>Standard modern practice is to tunnel X11 over SSH.
But if adding security involves any extra work setting up the service it won't happen in reality.

That's the nice thing about HTTPS you don't notice it's there, otherwise you could just tunnel HTTP over ssh.
Martin Send private email
Friday, June 15, 2007
 
 
Iago wrote:

""Separate security generally means NO security (which is EXACTLY what has happened with X11)."

Um, what?  Standard modern practice is to tunnel X11 over SSH."

That's all well and fine, assuming that both ends of your X connections support SSH. Unfortunately, there are common situations where this isn't the case: if your company invested in X-Terminals then you won't have SSH on the server. If you run your X applications on a minority OS (such as OpenVMS) you can't get SSH on the client.

Leaving secure connections out of the X protocol was a mistake and should have been remedied as soon as escaped from the academy, but it wasn't. Maybe it was an excusable omission back in the mid-eighties, but only ten years later, in the first years of the internet revolution, it would have been a hanging offense.
Jeffrey Dutky Send private email
Friday, June 15, 2007
 
 
Great feedback, all. I am an embedded hacker (not as web hacker) so forgive me the following 30,000 foot view.

It looks to me like the world gave up on the X approach too easily. X may be bad, but I think the basic idea was good. Every GUI app is a stack of layers that looks something like this:
  Application
  API (class wrappers)
  Window manager
  Graphics primitive toolbox
  Display driver
  Screen

All you have to do is figure out where in this stack to stick your knife & abstract that part across a socket connection. Then you'd have a clean, sensible solution that doesn't care where the application is and where the screen is. And the app programmer doesn't need to know or care how it works. It shouldn't be that hard.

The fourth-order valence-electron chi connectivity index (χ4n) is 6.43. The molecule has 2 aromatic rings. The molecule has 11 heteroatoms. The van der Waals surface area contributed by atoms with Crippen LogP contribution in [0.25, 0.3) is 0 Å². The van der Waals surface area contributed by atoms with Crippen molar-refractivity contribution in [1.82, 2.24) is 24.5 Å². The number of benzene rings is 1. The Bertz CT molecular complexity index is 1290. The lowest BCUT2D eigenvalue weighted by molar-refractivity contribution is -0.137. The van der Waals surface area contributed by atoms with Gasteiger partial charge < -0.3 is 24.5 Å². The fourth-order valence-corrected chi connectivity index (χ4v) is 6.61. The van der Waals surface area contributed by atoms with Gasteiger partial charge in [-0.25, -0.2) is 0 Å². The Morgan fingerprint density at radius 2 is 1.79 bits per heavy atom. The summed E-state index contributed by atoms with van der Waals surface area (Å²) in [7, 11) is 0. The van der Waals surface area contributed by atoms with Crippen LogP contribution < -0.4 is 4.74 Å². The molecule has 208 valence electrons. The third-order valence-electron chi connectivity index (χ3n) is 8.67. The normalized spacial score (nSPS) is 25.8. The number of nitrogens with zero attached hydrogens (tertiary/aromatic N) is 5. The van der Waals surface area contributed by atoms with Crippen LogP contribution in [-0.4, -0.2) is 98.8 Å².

Why instead have we standardized on what looks like an inappropriate hypertext protocol glued together with kludgy technologies? It seems bizarre. It seems like a framework designed for running applications from the ground up would make a lot of headaches disappear.

Then again, I'm an embedded guy so I may be talking out my @$$ here, I don't really know much about either X or HTML. You be the judge.
Sum Dum Guy
Tuesday, June 19, 2007
 
 
Actually, that's one of the strengths of HTML -- it 'sticks the knife' in at the right place to reduce the 'chatty-ness' of applications between the display (browser) and the application server.

And by not requireing a 'maintained connection', it allows LOTS of browsers to connect and be served.
AllanL5
Tuesday, June 19, 2007
 
 
X is an interesting idea - in some ways well ahead of it's time.
Remember in those days you used a green screen terminal and the graphical displays were separate peripherals that your program wrote to as an output. So having multiple people on different computers writing to a display server felt more normal than today.
When you are running almost all programs on the local machine it doesn't make as much sense although the number of remote desktop tools suggests there is still a need.

Similairly http/html was intended as a text display with simple interactions - it has grown into a platform for running applications, a sort of smart version of a 3270 terminal.

There are 2 main problems to solve.
1, Do you keep a connection open, as in X, which costs a lot of resources on the server but makes session maanagement easier or do you have totally stateless like http which means extra work with cookies/url rewrites etc to maintain state.

2, How much work do you offlead to the client, basically none as in X or raw html or most of it with activeX/Java/ plugins.